In many ways, this meandering (yet entirely natural) style comes from the book’s beginning as a lecture. This marks the third time I’ve read a book that’s essentially a set of lecture notes; not sure what that says about me, but I do think Alberto Manguel was exactly the right person to undertake this sort of thing. Among other projects, Manguel co-wrote The Dictionary of Imaginary Places (which I’ve mentioned before), and his love of storytelling shines on every page. To Manguel, the act of storytelling is a fundamental part of being human, as the following quotations illustrate:
Stories are our memory, libraries are the storerooms of that memory, and reading is the craft by means of which we can recreate that memory by reciting it and glossing it, by translating it back into our own experience, by allowing ourselves to build upon that which previous generations have seen fit to preserve. (9)
Under certain conditions, stories can assist us. Sometimes they can heal us, illuminate us, and show us the way. Above all, they can remind us of our condition, break through the superficial appearance of things, and make us aware of the underlying currents and depths. Stories can feed our consciousness, which can lead to the faculty of knowing if not who we at least that we are, and essential awareness that develops through confrontation with another’s voice. (9-10)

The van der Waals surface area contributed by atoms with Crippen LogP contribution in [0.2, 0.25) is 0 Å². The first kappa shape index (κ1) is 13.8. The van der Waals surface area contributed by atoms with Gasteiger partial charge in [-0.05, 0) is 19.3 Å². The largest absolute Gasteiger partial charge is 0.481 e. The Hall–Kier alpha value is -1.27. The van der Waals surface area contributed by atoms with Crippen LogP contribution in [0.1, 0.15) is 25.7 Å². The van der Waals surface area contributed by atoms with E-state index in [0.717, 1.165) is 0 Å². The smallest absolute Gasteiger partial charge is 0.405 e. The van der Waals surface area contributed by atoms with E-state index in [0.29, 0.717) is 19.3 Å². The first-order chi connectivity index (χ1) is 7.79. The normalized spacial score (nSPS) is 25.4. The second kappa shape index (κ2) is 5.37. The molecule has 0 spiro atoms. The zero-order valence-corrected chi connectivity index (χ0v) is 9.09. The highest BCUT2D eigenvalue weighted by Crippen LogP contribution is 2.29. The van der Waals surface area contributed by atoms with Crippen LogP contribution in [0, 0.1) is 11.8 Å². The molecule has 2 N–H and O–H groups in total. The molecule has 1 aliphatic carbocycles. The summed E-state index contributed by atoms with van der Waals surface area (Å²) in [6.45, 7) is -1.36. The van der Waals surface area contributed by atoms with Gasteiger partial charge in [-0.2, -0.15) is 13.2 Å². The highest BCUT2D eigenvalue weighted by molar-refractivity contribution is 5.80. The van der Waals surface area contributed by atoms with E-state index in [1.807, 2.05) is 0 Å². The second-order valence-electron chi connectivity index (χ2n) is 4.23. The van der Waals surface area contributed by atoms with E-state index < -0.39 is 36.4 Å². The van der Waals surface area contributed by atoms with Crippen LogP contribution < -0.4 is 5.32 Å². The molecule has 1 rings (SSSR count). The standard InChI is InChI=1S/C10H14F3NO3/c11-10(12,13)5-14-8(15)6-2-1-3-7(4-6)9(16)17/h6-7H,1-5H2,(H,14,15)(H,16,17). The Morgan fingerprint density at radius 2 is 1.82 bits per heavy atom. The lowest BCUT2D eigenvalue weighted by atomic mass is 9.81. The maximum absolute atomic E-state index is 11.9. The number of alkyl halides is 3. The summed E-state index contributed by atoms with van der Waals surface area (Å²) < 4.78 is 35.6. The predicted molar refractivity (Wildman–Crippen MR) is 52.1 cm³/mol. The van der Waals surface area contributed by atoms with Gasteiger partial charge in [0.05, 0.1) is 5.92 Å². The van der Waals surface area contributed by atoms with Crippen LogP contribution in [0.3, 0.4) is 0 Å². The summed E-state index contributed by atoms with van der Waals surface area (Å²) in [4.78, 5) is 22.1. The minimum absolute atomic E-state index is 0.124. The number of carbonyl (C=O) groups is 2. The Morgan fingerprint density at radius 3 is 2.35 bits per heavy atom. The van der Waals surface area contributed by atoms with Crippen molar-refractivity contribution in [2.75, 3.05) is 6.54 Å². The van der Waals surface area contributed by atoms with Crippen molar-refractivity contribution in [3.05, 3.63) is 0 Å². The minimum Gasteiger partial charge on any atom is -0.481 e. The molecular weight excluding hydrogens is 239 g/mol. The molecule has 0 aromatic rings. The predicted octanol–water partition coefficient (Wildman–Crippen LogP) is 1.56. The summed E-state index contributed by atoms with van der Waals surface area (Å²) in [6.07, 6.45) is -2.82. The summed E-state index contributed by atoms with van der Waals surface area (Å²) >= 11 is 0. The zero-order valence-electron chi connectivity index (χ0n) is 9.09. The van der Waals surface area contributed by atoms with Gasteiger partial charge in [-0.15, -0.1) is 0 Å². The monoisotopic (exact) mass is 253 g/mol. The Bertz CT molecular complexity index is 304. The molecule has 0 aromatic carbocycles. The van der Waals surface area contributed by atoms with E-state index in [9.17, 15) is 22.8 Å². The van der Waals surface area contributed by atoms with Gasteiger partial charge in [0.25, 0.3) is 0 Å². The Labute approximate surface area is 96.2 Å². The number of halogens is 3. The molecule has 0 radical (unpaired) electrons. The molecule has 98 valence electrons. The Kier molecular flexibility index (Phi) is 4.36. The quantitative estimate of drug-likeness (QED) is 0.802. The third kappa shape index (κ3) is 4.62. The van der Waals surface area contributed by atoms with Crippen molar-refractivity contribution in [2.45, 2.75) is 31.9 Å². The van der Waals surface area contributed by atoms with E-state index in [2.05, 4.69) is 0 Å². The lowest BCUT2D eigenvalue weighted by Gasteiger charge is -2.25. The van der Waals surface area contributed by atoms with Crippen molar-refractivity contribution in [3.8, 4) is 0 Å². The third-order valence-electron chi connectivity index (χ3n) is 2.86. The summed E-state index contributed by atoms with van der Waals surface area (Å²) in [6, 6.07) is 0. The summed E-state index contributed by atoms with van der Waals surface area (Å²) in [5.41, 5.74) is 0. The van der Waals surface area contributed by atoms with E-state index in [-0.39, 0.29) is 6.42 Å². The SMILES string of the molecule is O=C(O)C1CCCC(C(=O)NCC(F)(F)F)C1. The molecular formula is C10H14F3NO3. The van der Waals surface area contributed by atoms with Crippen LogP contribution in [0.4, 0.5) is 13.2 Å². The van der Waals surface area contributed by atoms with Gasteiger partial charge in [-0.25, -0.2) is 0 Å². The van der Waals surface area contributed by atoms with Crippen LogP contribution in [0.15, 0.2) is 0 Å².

Manguel makes often-surprising connections between literature and history, self-identity and cultural identity. I was especially delighted by Manguel’s focus on the Epic of Gilgamesh for a good chunk of the book, delving into one of our earliest stories of self and Other, Gilgamesh and Enkidu, and how an Akkadian text reflected back on early Sumerian ones to express issues at the heart of Mesopotamian society. Stories, language and civilization are so intrinsically linked in Manguel’s analysis that you cannot understand one without understanding the others. “The relationship between a civilization and its language is symbiotic,” Manguel writes, “a certain kind of society gives rise to a certain kind of language; in turn, that language dictates the stories that inspire, mould, and later transmit the society’s imagination and thought” (63). A case further developed in Manguel’s impressive reading of Don Quixote against the backdrop of the Marrano and Morisco expulsion from Christian Spain; in fact, against the backdrop of Spain’s history from the Visigoth king Rodrigo to Cervantes’ time. This is, I think, the best sort of literary criticism, and my only real complaint about The City of Words is that it’s over far too soon.